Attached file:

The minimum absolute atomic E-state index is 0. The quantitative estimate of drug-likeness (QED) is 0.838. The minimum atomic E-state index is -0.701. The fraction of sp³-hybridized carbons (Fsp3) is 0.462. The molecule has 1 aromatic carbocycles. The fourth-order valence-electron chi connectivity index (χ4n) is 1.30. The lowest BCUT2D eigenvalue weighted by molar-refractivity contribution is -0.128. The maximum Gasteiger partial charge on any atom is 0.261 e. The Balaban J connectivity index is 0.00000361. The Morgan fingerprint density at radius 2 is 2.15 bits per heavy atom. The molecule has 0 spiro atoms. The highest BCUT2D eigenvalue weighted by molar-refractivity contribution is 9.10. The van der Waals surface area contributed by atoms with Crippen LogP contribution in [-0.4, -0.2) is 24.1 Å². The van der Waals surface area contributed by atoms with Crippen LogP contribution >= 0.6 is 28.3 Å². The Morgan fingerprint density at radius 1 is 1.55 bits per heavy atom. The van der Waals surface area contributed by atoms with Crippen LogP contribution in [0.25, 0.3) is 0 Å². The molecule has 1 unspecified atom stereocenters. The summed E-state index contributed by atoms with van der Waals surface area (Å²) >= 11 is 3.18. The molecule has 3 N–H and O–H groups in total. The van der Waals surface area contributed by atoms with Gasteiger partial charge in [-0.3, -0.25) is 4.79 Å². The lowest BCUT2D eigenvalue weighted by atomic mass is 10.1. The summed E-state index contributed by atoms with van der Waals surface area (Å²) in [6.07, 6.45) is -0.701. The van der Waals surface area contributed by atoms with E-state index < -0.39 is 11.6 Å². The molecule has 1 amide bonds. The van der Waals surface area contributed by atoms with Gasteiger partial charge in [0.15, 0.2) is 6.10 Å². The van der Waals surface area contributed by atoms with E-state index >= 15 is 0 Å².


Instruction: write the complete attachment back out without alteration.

The minimum absolute atomic E-state index is 0. The quantitative estimate of drug-likeness (QED) is 0.838. The minimum atomic E-state index is -0.701. The fraction of sp³-hybridized carbons (Fsp3) is 0.462. The molecule has 1 aromatic carbocycles. The fourth-order valence-electron chi connectivity index (χ4n) is 1.30. The lowest BCUT2D eigenvalue weighted by molar-refractivity contribution is -0.128. The maximum Gasteiger partial charge on any atom is 0.261 e. The Balaban J connectivity index is 0.00000361. The Morgan fingerprint density at radius 2 is 2.15 bits per heavy atom. The molecule has 0 spiro atoms. The highest BCUT2D eigenvalue weighted by molar-refractivity contribution is 9.10. The van der Waals surface area contributed by atoms with Crippen LogP contribution in [-0.4, -0.2) is 24.1 Å². The van der Waals surface area contributed by atoms with Crippen LogP contribution >= 0.6 is 28.3 Å². The Morgan fingerprint density at radius 1 is 1.55 bits per heavy atom. The van der Waals surface area contributed by atoms with Crippen LogP contribution in [0.25, 0.3) is 0 Å². The molecule has 1 unspecified atom stereocenters. The summed E-state index contributed by atoms with van der Waals surface area (Å²) >= 11 is 3.18. The molecule has 3 N–H and O–H groups in total. The van der Waals surface area contributed by atoms with Gasteiger partial charge in [-0.3, -0.25) is 4.79 Å². The lowest BCUT2D eigenvalue weighted by atomic mass is 10.1. The summed E-state index contributed by atoms with van der Waals surface area (Å²) in [6.07, 6.45) is -0.701. The van der Waals surface area contributed by atoms with E-state index < -0.39 is 11.6 Å². The molecule has 1 amide bonds. The van der Waals surface area contributed by atoms with Gasteiger partial charge in [0.15, 0.2) is 6.10 Å². The van der Waals surface area contributed by atoms with E-state index >= 15 is 0 Å².